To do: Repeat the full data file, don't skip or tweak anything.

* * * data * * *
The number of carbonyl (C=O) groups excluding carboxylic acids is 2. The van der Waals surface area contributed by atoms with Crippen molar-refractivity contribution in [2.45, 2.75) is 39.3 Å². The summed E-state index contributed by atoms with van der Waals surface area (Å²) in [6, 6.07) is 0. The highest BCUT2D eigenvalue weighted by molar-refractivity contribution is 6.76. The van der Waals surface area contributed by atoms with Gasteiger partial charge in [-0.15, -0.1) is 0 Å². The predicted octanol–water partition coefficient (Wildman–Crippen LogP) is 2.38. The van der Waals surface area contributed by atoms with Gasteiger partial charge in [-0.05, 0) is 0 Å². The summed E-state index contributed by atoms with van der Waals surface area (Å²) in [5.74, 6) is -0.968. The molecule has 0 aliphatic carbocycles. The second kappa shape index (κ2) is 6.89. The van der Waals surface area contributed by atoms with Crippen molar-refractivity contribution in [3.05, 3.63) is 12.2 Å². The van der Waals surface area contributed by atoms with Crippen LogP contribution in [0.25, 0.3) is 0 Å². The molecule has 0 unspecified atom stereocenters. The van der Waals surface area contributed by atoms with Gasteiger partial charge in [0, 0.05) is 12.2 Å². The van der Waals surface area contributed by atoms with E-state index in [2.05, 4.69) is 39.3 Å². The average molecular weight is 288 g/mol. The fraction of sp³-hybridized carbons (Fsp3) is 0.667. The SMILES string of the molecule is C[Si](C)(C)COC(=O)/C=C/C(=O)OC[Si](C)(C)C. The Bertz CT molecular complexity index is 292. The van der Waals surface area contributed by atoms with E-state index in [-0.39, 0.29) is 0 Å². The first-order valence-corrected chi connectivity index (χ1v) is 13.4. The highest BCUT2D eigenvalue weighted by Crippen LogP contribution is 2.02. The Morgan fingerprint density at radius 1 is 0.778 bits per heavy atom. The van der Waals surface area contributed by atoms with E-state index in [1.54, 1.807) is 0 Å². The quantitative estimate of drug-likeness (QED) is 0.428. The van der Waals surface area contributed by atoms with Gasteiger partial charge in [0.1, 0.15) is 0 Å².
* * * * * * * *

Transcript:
The number of carbonyl (C=O) groups excluding carboxylic acids is 2. The van der Waals surface area contributed by atoms with Crippen molar-refractivity contribution in [2.45, 2.75) is 39.3 Å². The summed E-state index contributed by atoms with van der Waals surface area (Å²) in [6, 6.07) is 0. The highest BCUT2D eigenvalue weighted by molar-refractivity contribution is 6.76. The van der Waals surface area contributed by atoms with Gasteiger partial charge in [-0.15, -0.1) is 0 Å². The predicted octanol–water partition coefficient (Wildman–Crippen LogP) is 2.38. The van der Waals surface area contributed by atoms with Gasteiger partial charge in [-0.05, 0) is 0 Å². The summed E-state index contributed by atoms with van der Waals surface area (Å²) in [5.74, 6) is -0.968. The molecule has 0 aliphatic carbocycles. The second kappa shape index (κ2) is 6.89. The van der Waals surface area contributed by atoms with Crippen molar-refractivity contribution in [3.05, 3.63) is 12.2 Å². The van der Waals surface area contributed by atoms with Crippen LogP contribution in [0.25, 0.3) is 0 Å². The molecule has 0 unspecified atom stereocenters. The van der Waals surface area contributed by atoms with Gasteiger partial charge in [0, 0.05) is 12.2 Å². The van der Waals surface area contributed by atoms with E-state index in [2.05, 4.69) is 39.3 Å². The average molecular weight is 288 g/mol. The fraction of sp³-hybridized carbons (Fsp3) is 0.667. The SMILES string of the molecule is C[Si](C)(C)COC(=O)/C=C/C(=O)OC[Si](C)(C)C. The Bertz CT molecular complexity index is 292. The van der Waals surface area contributed by atoms with E-state index in [-0.39, 0.29) is 0 Å². The first-order valence-corrected chi connectivity index (χ1v) is 13.4. The highest BCUT2D eigenvalue weighted by Crippen LogP contribution is 2.02. The Morgan fingerprint density at radius 1 is 0.778 bits per heavy atom. The van der Waals surface area contributed by atoms with E-state index in [1.54, 1.807) is 0 Å². The quantitative estimate of drug-likeness (QED) is 0.428. The van der Waals surface area contributed by atoms with Gasteiger partial charge in [0.1, 0.15) is 0 Å².